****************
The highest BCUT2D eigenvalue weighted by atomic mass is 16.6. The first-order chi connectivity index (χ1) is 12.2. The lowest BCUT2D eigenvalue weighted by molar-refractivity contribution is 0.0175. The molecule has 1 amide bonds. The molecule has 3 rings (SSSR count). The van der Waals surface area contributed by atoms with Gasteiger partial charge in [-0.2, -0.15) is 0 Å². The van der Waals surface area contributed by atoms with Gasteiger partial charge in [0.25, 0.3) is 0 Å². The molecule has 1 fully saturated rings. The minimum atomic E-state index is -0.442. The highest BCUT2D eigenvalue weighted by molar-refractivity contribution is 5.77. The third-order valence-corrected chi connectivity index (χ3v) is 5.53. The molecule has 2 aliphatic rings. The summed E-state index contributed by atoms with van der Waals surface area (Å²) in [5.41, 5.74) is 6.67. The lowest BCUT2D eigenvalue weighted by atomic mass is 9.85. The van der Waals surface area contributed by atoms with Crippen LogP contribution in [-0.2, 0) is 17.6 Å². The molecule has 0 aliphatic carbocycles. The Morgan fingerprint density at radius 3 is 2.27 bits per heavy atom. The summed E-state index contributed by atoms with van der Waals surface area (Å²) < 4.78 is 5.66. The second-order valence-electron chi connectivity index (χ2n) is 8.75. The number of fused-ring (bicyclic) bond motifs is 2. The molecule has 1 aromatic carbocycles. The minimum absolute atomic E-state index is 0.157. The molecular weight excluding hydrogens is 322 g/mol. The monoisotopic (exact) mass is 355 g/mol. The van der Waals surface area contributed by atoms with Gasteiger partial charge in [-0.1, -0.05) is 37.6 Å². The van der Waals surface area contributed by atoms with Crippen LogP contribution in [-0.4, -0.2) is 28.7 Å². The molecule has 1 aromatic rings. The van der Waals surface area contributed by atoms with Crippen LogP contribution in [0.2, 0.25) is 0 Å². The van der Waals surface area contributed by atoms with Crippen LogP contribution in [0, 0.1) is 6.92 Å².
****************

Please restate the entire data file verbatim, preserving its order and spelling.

The highest BCUT2D eigenvalue weighted by atomic mass is 16.6. The first-order chi connectivity index (χ1) is 12.2. The lowest BCUT2D eigenvalue weighted by molar-refractivity contribution is 0.0175. The molecule has 1 amide bonds. The molecule has 3 rings (SSSR count). The van der Waals surface area contributed by atoms with Gasteiger partial charge in [-0.2, -0.15) is 0 Å². The van der Waals surface area contributed by atoms with Gasteiger partial charge in [0.25, 0.3) is 0 Å². The molecule has 1 fully saturated rings. The minimum atomic E-state index is -0.442. The highest BCUT2D eigenvalue weighted by molar-refractivity contribution is 5.77. The third-order valence-corrected chi connectivity index (χ3v) is 5.53. The molecule has 2 aliphatic rings. The summed E-state index contributed by atoms with van der Waals surface area (Å²) in [5.41, 5.74) is 6.67. The lowest BCUT2D eigenvalue weighted by atomic mass is 9.85. The van der Waals surface area contributed by atoms with Crippen LogP contribution in [-0.2, 0) is 17.6 Å². The molecule has 0 aliphatic carbocycles. The Morgan fingerprint density at radius 3 is 2.27 bits per heavy atom. The summed E-state index contributed by atoms with van der Waals surface area (Å²) < 4.78 is 5.66. The second-order valence-electron chi connectivity index (χ2n) is 8.75. The number of fused-ring (bicyclic) bond motifs is 2. The molecule has 1 aromatic carbocycles. The minimum absolute atomic E-state index is 0.157. The molecular weight excluding hydrogens is 322 g/mol. The monoisotopic (exact) mass is 355 g/mol. The van der Waals surface area contributed by atoms with Gasteiger partial charge in [-0.1, -0.05) is 37.6 Å². The van der Waals surface area contributed by atoms with Crippen LogP contribution in [-0.4, -0.2) is 28.7 Å². The molecule has 1 aromatic rings. The van der Waals surface area contributed by atoms with Crippen LogP contribution in [0.2, 0.25) is 0 Å². The van der Waals surface area contributed by atoms with Crippen LogP contribution in [0, 0.1) is 6.92 Å².